Larry Blamire is the writer-director-star of The Lost Skeleton of Cadavra, Trail of the Screaming Forehead, and the recently released The Lost Skeleton Returns Again and Dark and Stormy Night. He is also the author of Tales of the Callamo Mountains, a collection of western horror short stories, as well as a former science fiction illustrator. Larry has several published plays, including his own version of Robin Hood, performed hundreds of times all over the world.
PE: How far back do you and Thriller go?
LB: I saw pictures in Famous Monsters of Filmland after the fact. Thriller seemed like this late night horror show, more adult somehow than Twilight Zone. That was the impression to this kid anyway; it had this mystique, this "rare" feeling. It wasn't until I was an adult that I finally caught it in syndication.
JS: How did you come to become involved with the Thriller DVDs?
LB: My buddy Dave Schow roped me in. I had written a collection of western-horror short stories, Tales of the Callamo Mountains, and he also knew I was a nut on TV western horror—episodes of "normal" western series that take a hike into Strangeville. He thought he and I could do Thriller's two weird westerns, but we only ended up doing "The Hollow Watcher." After viewing "Til Death Do Us Part," we realized there just wasn't much to talk about.
PE: So once the westerns were exhausted, how did you decide which other episodes you'd participate in?
LB: (Schow) asked what others I liked and when I mentioned two of my favorites, and they were actually CRIME SHOWS, he and Steve Mitchell knew they had a sucker—I mean, aficionado. They were hoping somehow, some way, at least SOME of the dreaded crime episodes would be covered by commentary. "Late Date" is a lean, economic, suspense-noir, beautifully shot, performed and scored (Goldsmith) that I find irresistably compelling. Now, "The Storm" I would argue is actually horror. Since it's kin to an "old dark house" thriller David thought it would be a perfect one to do, because I had just spoofed the genre in my film Dark and Stormy Night. "Storm" has similar roots to old dark house stuff—originating in the gothic lady-alone-in-a-house-in-peril scenarios. Dave wasn't familiar with that show and found it a pleasant surprise. Add "Man of Mystery" and I did a total of four eps.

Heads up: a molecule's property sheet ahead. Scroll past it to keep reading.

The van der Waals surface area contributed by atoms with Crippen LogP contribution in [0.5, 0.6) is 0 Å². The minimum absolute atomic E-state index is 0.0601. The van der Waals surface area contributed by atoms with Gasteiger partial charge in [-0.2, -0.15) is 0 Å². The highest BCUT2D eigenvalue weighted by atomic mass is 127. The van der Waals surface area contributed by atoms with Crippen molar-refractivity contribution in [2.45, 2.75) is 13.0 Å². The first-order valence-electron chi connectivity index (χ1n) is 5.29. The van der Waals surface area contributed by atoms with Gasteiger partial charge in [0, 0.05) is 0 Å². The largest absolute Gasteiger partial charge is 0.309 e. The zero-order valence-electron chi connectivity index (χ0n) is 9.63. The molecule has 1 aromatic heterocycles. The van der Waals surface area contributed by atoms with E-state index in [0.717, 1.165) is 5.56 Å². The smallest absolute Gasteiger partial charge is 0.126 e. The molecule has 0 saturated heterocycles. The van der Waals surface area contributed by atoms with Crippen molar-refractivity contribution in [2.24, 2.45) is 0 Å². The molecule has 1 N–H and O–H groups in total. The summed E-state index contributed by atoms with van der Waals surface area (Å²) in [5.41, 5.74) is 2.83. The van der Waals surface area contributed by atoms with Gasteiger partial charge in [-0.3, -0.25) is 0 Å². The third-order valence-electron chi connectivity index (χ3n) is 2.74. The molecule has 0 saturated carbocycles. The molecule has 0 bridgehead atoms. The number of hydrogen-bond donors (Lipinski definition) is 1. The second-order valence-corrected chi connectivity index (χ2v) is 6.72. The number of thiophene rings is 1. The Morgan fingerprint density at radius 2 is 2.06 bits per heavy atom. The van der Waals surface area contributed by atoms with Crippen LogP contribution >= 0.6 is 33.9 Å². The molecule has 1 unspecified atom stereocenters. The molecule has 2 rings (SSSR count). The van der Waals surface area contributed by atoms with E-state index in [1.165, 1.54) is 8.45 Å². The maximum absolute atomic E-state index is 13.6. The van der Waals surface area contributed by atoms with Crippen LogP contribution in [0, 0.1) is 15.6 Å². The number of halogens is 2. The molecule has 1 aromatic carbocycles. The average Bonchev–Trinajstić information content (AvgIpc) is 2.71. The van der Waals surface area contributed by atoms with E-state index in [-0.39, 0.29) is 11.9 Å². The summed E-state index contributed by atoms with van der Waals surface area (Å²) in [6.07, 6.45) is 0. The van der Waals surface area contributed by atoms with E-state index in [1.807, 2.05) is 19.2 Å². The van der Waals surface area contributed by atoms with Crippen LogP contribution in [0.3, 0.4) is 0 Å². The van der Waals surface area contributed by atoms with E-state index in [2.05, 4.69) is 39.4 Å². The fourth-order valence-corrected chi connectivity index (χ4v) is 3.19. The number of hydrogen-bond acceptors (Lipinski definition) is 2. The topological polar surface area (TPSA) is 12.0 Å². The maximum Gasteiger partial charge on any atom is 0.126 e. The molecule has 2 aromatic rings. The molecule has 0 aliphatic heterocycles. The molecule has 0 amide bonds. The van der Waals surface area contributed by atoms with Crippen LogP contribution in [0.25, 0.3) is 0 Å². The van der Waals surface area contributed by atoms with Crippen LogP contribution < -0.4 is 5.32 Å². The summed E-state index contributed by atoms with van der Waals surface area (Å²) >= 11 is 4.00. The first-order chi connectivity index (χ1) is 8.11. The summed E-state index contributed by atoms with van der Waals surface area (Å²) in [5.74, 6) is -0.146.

PE: Were there any episodes you'd have liked to add commentary to that were already taken?
LB: The boring answer is "Pigeons From Hell." I know, so many call this one favorite. And I saw it AFTER reading King's comments in Dance Macabre! So it wasn't over-hyped for me. I think it's interesting that John Newland directed that and the other Stephen King favorite scary TV show, the "I Kiss Your Shadow" episode of Bus Stop.
JS: We now turn to our questionnaire— what's your favorite Thriller?
LB: "Pigeons From Hell".
JS: What aspect of Thriller turns you on?
LB: The melding of music and cinematography; the killer combo really evokes.
JS: What aspect of Thriller turns you off?
LB: Predictability. I guess we're a bit jaded now, but I try and overlook it, try and put on a kind of retro mindset. Some really telegraph. One other thing: man, for a mostly horror series it's surprisingly monster-free. I wish they'd tackled something like E.F. Benson's "And No Bird Sings" or Conan Doyle's "Terror of Blue John Gap", you know? Outer Limits did monsters on a budget—Thriller could too. More monsters, please.
JS: What word best describes Thriller for you?
LB: Dread. What's a single word for that "sense of dread".
JS: If Hell exists, what episode of Thriller would you expect to see shown on a continuous loop to people who arrive at the fiery gates?
LB: "Masquerade". It's like the longest joke in the world. With a punchline you see a mile off. Probably more effective as a short story in the 40s. Forget the crime show flops—this is such a missed opportunity; you're going to do a Kuttner story and this is it? Why not "The Graveyard Rats"? Anything!
PE: Thanks Larry! Be sure to check out Larry's commentaries on "Late Date," "The Hollow Watcher," "The Storm," and "Man of Mystery."